BY ARIEL HERNANDEZ
State Sen. Jose Peralta (D-East Elmhurst), alongside Councilman Daniel Dromm (D-Jackson Heights) and community leaders, unveiled Friday legislation to change newsstand licensing laws to make it more community inclusive.
The bill was prompted by the installation of a newsstand on 37th Avenue in Jackson Heights without community approval.
“Queens Community Board 3 is deeply disappointed that the New York City Department of Consumer Affairs issued a permit for the installation and operation of a newsstand in front of 76-10 37th Avenue,” said Steve Kulhanek, CB 3 Chair, at the press conference Friday.
“This permit was issued over the objections of the Community Board and the proximate property owners. In denying these applications the Community Board cited the overwhelming community opposition.”
Friday’s press conference focused on the short term issue of removing this news stand, along with the long term goal to prevent an issue like this from occurring again.
“Because the small businesses and merchants said that they [DCA] did it without community input, there has been a petition circulating that we will take to City Hall and there is also one on change.org,” Peralta told the Queens Tribune. “It’s not that we’re against people opening newsstands or small businesses. You are infringing upon a location by selling the same things and the same items so close to each other. It’d be different if the newsstand was several blocks away but it’s not. We want to send the message that on a short term level, we don’t want this newsstand.”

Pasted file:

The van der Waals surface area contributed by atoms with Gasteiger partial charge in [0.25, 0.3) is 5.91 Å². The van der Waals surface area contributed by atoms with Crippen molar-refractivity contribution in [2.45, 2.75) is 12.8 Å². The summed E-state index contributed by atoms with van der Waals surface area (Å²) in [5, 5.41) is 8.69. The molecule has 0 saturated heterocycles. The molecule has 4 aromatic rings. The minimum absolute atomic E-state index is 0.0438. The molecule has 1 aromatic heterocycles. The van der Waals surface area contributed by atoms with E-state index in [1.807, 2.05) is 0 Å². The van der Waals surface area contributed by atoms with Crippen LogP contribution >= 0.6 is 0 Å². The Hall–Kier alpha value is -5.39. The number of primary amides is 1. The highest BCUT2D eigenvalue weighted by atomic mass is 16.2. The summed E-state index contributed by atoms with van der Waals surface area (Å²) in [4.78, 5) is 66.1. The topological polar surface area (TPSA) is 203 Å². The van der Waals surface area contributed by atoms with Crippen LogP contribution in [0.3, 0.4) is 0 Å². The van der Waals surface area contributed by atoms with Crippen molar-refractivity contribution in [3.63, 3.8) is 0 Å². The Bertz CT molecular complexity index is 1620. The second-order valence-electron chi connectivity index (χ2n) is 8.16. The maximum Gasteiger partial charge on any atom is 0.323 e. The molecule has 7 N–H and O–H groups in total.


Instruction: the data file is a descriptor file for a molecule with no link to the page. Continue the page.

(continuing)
When applying to open a newsstand, the owner first gives the application to the DCA to check if the owner fulfilled the DCA’s requirements, the DCA then moves the application forward to the community board to give the DCA the recommendation, the agency then sends the application to the DOT to confirm the height of the newsstand, along with its distance from the building and other DOT criteria. If the DOT gives the thumbs up, they then send the application to the Public Design Commission to make sure the newsstand fulfills their requirements.
Once the PDC approves it, it gets sent back to the DCA, who then gives the owner the license to input the newsstand.
“There is no appeal process,” Peralta said. “They cannot deny a newsstand. If the owner fulfills the requirements, DOT, the PDC and the DCA cannot deny the license.”
The licensing law states that this is the process newsstand owners must go through, which was put into place during the “Bloomberg Era,” Peralta said.
“It’s called getting by the system,” Peralta said. “The street café law goes through the same process except it goes through the DCA and then to the City Council, who votes on a council level. That law makes sense. My legislation says that throughout the newsstand process, there should be a point where the community boards say ‘hey, my folks don’t want it’ or ‘hey my folks love it.’”
Although Peralta is introducing this state level legislation, Dromm will introduce the legislation on a city level. Peralta’s bill is a fall back in case the city bill fails.
Peralta said that the Bloomberg administration did this ‘on the down-low’ so that no one can do anything about it.
Reach Ariel Hernandez at (718) 357-7400 x144 or email@example.com